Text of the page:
Civil Aviation Safety Authority
Section 2: Outcomes and planned performance
Australian Government outcomes are the intended results, impacts or consequences of actions by the Australian Government on the Australian community. Commonwealth programs are the primary vehicle by which government entities achieve the intended results of their outcome statements. Entities are required to identify the programs which contribute to Australian Government outcomes over the Budget and forward years.
Each outcome is described below together with its related programs. The following provides detailed information on expenses for each outcome and program, further broken down by funding source.
From 1 July 2015, performance reporting requirements in the Portfolio Budget Statements sit alongside those required under the enhanced commonwealth performance framework. It is anticipated that the performance criteria described in Portfolio Budget Statements will be read with broader information provided in an entity's corporate plans and annual performance statements—included in Annual Reports from October 2016—to provide an entity's complete performance story.
|Outcome 1: Maximise aviation safety through a regulatory regime, detailed technical material on safety standards, comprehensive aviation industry oversight, risk analysis, industry consultation, education and training.|
Budgeted expenses for Outcome 1
This table below shows how much CASA intends to spend (on an accrual basis) on achieving the outcome, broken down by program, as well as by Departmental funding sources.
Table 2.2: Performance criteria for Outcome 1
Table 2.2 below details the performance criteria for each program associated with Outcome 1. It also summarises how each program is delivered and where 2016–17 Budget measures have created new programs or materially changed existing programs.
|Outcome 1 – Maximise aviation safety through a regulatory regime, detailed technical material on safety standards, comprehensive aviation industry oversight, risk analysis, industry consultation, education and training.|
The following three goals represent the goods and services produced by the program in delivering its outcome.
|Delivery||CASA has five key performance areas (KPAs) through which it will deliver its outcome. The detailed key performance indicators to measure success against these five KPAs are outlined in full in the CASA Corporate Plan.|
|2015–16||Number of accidents per hours flown is reduced, by industry sector.||Reducing trend (a)|
|Number of incidents per hours flown is reduced, by industry sector.||Reducing trend (a)|
|Clear, open and transparent engagement with the industry to support the continuous improvement of an efficient and effective aviation safety regulatory framework.||On target. Detailed performance indicators are contained in the Corporate Plan and will be reported against in the Annual Performance Statement.|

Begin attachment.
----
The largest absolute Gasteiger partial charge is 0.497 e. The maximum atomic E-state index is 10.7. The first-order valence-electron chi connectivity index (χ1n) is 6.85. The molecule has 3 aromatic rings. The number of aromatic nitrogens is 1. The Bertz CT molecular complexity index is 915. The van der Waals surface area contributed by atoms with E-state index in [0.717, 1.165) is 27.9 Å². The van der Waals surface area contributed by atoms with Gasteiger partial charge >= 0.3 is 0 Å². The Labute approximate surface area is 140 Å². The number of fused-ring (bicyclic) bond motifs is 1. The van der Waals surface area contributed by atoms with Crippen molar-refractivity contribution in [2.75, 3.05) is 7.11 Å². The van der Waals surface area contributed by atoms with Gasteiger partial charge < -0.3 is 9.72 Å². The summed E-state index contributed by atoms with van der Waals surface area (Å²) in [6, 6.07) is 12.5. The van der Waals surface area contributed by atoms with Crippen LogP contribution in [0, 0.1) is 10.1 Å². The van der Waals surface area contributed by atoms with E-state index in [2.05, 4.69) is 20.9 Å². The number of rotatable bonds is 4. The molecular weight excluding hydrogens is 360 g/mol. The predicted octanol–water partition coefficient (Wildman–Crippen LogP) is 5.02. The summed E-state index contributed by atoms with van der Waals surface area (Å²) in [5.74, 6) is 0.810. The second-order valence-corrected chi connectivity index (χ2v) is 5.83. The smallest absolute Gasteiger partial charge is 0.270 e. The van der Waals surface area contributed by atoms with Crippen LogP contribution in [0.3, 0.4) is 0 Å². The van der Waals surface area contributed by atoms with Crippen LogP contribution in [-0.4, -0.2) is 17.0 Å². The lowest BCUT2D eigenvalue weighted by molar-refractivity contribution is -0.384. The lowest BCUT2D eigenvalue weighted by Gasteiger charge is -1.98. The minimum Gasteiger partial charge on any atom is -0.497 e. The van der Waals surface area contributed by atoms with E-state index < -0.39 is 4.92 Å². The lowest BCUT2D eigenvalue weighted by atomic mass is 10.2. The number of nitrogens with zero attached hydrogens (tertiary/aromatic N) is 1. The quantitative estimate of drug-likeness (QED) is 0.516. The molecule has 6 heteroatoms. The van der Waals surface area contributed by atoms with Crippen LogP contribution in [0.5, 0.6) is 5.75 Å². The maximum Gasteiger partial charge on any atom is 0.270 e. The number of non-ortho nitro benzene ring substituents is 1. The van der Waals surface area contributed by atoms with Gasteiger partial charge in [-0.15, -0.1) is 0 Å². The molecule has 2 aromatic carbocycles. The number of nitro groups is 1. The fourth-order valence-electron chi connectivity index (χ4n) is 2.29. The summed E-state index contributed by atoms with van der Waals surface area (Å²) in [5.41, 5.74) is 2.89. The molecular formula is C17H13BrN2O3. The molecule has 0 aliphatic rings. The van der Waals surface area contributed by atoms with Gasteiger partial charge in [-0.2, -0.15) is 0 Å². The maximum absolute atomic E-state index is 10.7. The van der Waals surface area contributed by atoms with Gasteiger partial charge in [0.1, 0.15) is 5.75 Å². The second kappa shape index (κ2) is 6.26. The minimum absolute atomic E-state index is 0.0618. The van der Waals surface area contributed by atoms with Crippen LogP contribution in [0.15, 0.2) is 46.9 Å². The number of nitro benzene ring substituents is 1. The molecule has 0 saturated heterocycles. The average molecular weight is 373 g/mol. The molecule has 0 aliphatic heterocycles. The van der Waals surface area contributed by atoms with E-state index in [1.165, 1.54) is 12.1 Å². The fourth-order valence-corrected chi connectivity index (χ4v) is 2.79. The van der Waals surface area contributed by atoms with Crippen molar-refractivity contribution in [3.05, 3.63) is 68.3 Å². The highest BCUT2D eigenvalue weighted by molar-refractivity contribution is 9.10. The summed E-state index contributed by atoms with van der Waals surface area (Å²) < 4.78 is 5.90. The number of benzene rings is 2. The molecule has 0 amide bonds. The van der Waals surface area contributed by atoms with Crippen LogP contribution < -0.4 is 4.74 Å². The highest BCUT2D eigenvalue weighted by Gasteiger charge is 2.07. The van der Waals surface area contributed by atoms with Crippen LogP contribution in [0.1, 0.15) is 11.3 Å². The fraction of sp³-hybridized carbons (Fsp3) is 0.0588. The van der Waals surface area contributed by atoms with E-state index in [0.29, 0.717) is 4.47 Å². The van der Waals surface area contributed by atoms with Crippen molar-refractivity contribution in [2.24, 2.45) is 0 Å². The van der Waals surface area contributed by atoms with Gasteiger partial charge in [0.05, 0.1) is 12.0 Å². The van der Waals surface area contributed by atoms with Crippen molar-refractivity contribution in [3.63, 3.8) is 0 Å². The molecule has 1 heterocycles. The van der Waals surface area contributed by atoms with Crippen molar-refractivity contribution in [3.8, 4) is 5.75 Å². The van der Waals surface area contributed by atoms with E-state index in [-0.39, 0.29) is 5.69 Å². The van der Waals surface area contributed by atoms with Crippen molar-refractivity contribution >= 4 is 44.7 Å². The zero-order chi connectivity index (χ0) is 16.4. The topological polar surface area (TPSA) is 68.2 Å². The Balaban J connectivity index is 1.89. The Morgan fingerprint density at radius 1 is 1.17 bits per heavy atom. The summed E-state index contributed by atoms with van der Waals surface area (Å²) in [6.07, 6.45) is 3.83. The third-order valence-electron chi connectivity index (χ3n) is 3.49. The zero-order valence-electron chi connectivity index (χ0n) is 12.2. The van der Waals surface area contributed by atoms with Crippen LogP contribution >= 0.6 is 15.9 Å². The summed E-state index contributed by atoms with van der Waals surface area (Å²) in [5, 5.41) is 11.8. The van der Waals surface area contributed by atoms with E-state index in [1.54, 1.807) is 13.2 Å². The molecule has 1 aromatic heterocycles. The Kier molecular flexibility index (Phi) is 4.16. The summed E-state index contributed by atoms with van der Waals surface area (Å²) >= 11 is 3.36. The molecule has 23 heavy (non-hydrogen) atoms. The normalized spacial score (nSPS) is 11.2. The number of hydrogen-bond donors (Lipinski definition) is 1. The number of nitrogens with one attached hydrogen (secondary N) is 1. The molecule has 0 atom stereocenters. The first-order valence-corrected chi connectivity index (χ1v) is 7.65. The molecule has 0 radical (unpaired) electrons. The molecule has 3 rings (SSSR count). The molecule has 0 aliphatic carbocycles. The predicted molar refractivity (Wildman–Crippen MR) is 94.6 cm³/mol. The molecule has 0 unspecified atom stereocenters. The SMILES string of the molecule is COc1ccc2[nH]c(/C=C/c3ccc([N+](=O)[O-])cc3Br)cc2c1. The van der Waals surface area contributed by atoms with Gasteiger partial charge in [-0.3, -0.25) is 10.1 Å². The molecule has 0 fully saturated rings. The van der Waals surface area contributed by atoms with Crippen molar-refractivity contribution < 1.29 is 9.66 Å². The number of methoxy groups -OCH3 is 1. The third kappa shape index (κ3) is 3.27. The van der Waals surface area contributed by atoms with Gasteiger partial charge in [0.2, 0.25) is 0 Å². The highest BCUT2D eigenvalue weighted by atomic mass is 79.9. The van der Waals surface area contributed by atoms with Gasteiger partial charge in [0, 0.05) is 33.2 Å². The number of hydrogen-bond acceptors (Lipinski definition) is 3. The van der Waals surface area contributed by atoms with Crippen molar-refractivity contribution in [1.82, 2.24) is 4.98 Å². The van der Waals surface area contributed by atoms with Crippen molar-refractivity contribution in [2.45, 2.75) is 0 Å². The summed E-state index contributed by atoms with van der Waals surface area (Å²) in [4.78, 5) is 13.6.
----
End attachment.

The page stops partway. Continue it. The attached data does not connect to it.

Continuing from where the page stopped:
|2016–17||Number of accidents per hours flown by industry sector.||Reducing trend|
|Number of incidents per hours flown by industry sector.||Reducing trend|
|Clear, open and transparent engagement with the industry to support the continuous improvement of an efficient and effective aviation safety regulatory framework.||Overall improvement to the 2015 industry survey and acceptance of CASAs annual performance report by the independent performance review panel.|
|2017–18 and beyond||As per 2016–17.||As per 2016–17.|
|Purposes||CASA is Australia's aviation safety regulator and is a corporate Commonwealth entity under the Public Governance, Performance and Accountability Act 2013 (PGPA Act) and was established on 6 July 1995 under the Civil Aviation Act 1988 (the Act). The main object of the Act is to establish a regulatory framework for maintaining, enhancing and promoting the safety of civil aviation, with particular emphasis on preventing aviation accidents and incidents.
CASA's key role is to conduct the safety regulation of civil air operations in Australian territory and the operation of Australian aircraft outside Australian territory. CASA is also responsible for ensuring that Australian-administered airspace is administered and used safely.
CASA, the Australian Transport Safety Bureau, the Department of Infrastructure and Regional Development, Airservices Australia and the Department of Defence constitute Australia's aviation safety framework, each with separate and distinct functions, but working together as an integrated system.
In keeping with CASA's fundamental obligations, efforts are maintained and promoted at all times to ensure our decision-making and actions are lawful, fair, reasonable and consistent, and in all cases contribute to optimal safety outcomes, while not unnecessarily impeding the efficient operation of entities that we regulate.
|Material changes to Program 1.1 resulting from the following measures:
- This key performance indicator relies on the availability of data which is not published by the Bureau of Infrastructure, Transport and Regional Economics (BITRE) until after 30 June each year. As a result, no forecast outcome for 2015–16 can be determined.